Sepsis can affect multiple organs or the entire body.
Bacterial infections are the most common cause of sepsis. Viral or fungal infections can also cause sepsis.
An infection can trigger sepsis in any part of the body. The most common sites of infection leading to sepsis are the lungs, urinary tract and tummy.
Sepsis may develop when you're already in hospital.
You're more likely to develop sepsis if you:
- are on immunosuppressive treatment
- recently had surgery
- had an indwelling catheter or other catheter fitted, for example, a urinary catheter
Types of infection
Types of infection associated with sepsis include:
- lung infection (pneumonia)
- an infection of the thin layer of tissue that lines the inside of the abdomen (peritonitis)
- an infection of the bladder, urethra or kidneys (urinary tract infection)
- an infection of the gallbladder (cholecystitis) or bile ducts (cholangitis)
- skin infections, such as cellulitis - these can be caused by a catheter that's been inserted through the skin to give fluids or medication
- infections of the brain and nervous system – such as meningitis or encephalitis
- bone infection (osteomyelitis)
- heart infection (endocarditis)
- viral infections
Sometimes the specific infection and source of sepsis cannot be identified.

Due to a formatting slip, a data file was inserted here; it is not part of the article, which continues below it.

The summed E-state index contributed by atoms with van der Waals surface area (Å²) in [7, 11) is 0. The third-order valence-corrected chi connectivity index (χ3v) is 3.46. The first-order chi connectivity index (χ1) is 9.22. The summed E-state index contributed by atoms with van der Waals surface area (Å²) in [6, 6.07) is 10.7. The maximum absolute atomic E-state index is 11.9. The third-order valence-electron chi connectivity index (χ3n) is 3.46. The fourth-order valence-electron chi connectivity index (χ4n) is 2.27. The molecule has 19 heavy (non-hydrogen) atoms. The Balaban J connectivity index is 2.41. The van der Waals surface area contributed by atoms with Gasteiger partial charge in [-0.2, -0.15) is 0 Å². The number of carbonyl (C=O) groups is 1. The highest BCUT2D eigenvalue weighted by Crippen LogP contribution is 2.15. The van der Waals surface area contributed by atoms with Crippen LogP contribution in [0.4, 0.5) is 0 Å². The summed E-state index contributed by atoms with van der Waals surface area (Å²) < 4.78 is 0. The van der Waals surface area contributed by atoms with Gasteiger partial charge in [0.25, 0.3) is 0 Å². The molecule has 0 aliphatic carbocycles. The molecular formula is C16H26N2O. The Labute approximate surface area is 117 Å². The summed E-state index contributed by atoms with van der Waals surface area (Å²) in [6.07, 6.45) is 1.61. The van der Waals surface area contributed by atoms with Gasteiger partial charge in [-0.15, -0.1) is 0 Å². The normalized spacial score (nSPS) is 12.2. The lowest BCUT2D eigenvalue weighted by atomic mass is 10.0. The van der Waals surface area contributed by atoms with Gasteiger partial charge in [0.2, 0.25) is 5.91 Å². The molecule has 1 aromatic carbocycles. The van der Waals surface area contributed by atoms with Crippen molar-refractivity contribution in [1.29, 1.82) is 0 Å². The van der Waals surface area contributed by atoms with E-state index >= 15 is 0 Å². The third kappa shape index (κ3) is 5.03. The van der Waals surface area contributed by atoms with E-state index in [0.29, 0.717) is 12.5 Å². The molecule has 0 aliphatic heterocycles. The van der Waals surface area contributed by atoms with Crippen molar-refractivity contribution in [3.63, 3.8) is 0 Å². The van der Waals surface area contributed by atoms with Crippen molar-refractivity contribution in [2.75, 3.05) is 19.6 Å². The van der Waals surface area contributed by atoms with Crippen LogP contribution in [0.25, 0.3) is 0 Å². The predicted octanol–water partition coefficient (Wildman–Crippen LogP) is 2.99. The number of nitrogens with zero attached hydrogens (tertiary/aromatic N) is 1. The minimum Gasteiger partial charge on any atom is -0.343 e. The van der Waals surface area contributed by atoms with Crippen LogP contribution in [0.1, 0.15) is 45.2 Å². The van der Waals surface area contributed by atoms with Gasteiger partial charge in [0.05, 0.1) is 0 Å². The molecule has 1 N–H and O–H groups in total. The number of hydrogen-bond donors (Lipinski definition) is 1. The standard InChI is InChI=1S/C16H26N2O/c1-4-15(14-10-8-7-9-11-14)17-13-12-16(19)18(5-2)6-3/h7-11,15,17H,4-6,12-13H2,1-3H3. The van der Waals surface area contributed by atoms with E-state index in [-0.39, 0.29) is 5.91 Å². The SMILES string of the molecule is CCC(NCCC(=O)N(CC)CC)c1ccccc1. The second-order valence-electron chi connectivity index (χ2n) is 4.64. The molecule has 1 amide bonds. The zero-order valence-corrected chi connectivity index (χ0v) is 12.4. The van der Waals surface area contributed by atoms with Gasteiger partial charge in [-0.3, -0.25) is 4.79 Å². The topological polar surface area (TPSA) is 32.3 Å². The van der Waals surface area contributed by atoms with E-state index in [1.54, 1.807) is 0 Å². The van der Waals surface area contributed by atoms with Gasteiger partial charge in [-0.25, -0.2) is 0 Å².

Infections and sepsis
Usually, your immune system keeps an infection limited to one place. This is known as a localised infection.
Your body produces white blood cells. These travel to the site of the infection to destroy the germs causing infection.
Inflammation helps fight the infection and prevents it from spreading.
If your immune system is weak or if an infection is severe, it can quickly spread through the blood into other parts of the body.
This causes the immune system to go into overdrive and the inflammation affects the entire body.
Changes in blood flow can lead to a fall in blood pressure and this can lead to a reduction in blood flow and oxygen reaching your organs and tissues
People at risk
Everybody is at risk of developing sepsis from minor infections.
Some people are more at risk of sepsis, including:
- babies younger than 1 year
- people over 75
- people who are frail
- people with diabetes
- people with weak immune systems
- people who are having chemotherapy treatment
- women who have just given birth or recently been pregnant - including those who have had a miscarriage or abortion
- people who have recently had surgery
- people who have recently had a serious illness
If you're already in hospital for another serious illness, you have more chance of developing sepsis.
Bacterial infections such as MRSA that can be caught in hospital tend to be more serious. These bacteria have often developed a resistance to many commonly used antibiotics.
Content supplied by the NHS and adapted for Ireland by the HSE